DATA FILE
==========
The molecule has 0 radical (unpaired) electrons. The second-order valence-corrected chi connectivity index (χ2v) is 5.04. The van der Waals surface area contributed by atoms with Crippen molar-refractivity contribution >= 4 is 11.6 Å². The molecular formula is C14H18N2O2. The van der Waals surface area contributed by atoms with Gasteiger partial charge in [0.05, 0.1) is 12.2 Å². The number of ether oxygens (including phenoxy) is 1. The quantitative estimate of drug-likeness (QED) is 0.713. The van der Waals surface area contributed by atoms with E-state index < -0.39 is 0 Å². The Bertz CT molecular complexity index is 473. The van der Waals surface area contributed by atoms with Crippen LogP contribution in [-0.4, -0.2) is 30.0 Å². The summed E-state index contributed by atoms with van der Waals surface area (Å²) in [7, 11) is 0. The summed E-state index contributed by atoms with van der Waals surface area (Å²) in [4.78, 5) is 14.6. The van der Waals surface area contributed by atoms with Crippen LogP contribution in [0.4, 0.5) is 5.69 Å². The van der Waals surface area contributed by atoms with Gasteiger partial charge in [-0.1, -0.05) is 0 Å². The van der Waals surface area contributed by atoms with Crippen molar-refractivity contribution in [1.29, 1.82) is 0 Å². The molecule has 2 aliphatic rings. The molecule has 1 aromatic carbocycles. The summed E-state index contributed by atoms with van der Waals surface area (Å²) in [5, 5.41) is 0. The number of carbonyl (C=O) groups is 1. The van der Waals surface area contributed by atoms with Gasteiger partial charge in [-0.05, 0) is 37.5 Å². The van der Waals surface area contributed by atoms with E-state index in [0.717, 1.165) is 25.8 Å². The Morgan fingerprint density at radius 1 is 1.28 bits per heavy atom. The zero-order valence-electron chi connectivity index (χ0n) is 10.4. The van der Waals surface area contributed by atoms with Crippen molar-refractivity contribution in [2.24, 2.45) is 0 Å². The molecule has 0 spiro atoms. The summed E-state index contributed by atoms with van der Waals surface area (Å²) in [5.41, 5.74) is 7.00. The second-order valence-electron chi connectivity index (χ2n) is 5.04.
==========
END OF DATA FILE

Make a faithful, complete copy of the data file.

The molecule has 0 radical (unpaired) electrons. The second-order valence-corrected chi connectivity index (χ2v) is 5.04. The van der Waals surface area contributed by atoms with Crippen molar-refractivity contribution >= 4 is 11.6 Å². The molecular formula is C14H18N2O2. The van der Waals surface area contributed by atoms with Gasteiger partial charge in [0.05, 0.1) is 12.2 Å². The number of ether oxygens (including phenoxy) is 1. The quantitative estimate of drug-likeness (QED) is 0.713. The van der Waals surface area contributed by atoms with E-state index < -0.39 is 0 Å². The Bertz CT molecular complexity index is 473. The van der Waals surface area contributed by atoms with Crippen LogP contribution in [-0.4, -0.2) is 30.0 Å². The summed E-state index contributed by atoms with van der Waals surface area (Å²) in [7, 11) is 0. The summed E-state index contributed by atoms with van der Waals surface area (Å²) in [4.78, 5) is 14.6. The van der Waals surface area contributed by atoms with Crippen LogP contribution in [0.4, 0.5) is 5.69 Å². The van der Waals surface area contributed by atoms with Gasteiger partial charge in [-0.1, -0.05) is 0 Å². The van der Waals surface area contributed by atoms with Crippen molar-refractivity contribution in [1.29, 1.82) is 0 Å². The molecule has 2 aliphatic rings. The molecule has 1 aromatic carbocycles. The summed E-state index contributed by atoms with van der Waals surface area (Å²) in [5, 5.41) is 0. The number of carbonyl (C=O) groups is 1. The van der Waals surface area contributed by atoms with Gasteiger partial charge in [-0.05, 0) is 37.5 Å². The van der Waals surface area contributed by atoms with E-state index in [0.717, 1.165) is 25.8 Å². The Morgan fingerprint density at radius 1 is 1.28 bits per heavy atom. The zero-order valence-electron chi connectivity index (χ0n) is 10.4. The van der Waals surface area contributed by atoms with Crippen molar-refractivity contribution in [2.24, 2.45) is 0 Å². The molecule has 0 spiro atoms. The summed E-state index contributed by atoms with van der Waals surface area (Å²) in [5.41, 5.74) is 7.00. The second-order valence-electron chi connectivity index (χ2n) is 5.04.